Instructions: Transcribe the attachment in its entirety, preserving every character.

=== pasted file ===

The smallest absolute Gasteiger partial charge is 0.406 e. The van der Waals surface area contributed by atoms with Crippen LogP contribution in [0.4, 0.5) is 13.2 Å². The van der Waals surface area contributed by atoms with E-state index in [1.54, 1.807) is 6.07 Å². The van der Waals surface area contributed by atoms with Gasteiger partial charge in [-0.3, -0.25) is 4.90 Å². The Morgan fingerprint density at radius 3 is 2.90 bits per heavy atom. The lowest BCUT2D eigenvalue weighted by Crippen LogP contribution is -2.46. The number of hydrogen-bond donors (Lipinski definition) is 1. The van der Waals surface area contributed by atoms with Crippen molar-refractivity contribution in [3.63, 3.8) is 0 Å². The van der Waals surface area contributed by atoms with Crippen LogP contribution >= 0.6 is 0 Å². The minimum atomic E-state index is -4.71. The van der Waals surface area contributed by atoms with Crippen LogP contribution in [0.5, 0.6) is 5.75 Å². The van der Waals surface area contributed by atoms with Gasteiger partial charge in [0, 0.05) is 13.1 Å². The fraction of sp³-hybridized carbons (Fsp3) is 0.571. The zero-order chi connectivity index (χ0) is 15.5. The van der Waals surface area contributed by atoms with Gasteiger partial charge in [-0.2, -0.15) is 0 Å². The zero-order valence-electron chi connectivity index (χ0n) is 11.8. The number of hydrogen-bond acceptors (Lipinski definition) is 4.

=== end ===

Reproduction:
The smallest absolute Gasteiger partial charge is 0.406 e. The van der Waals surface area contributed by atoms with Crippen LogP contribution in [0.4, 0.5) is 13.2 Å². The van der Waals surface area contributed by atoms with E-state index in [1.54, 1.807) is 6.07 Å². The van der Waals surface area contributed by atoms with Gasteiger partial charge in [-0.3, -0.25) is 4.90 Å². The Morgan fingerprint density at radius 3 is 2.90 bits per heavy atom. The lowest BCUT2D eigenvalue weighted by Crippen LogP contribution is -2.46. The number of hydrogen-bond donors (Lipinski definition) is 1. The van der Waals surface area contributed by atoms with Crippen molar-refractivity contribution in [3.63, 3.8) is 0 Å². The van der Waals surface area contributed by atoms with Crippen LogP contribution >= 0.6 is 0 Å². The minimum atomic E-state index is -4.71. The van der Waals surface area contributed by atoms with Crippen LogP contribution in [0.5, 0.6) is 5.75 Å². The van der Waals surface area contributed by atoms with Gasteiger partial charge in [0, 0.05) is 13.1 Å². The fraction of sp³-hybridized carbons (Fsp3) is 0.571. The zero-order chi connectivity index (χ0) is 15.5. The van der Waals surface area contributed by atoms with Gasteiger partial charge in [-0.2, -0.15) is 0 Å². The zero-order valence-electron chi connectivity index (χ0n) is 11.8. The number of hydrogen-bond acceptors (Lipinski definition) is 4.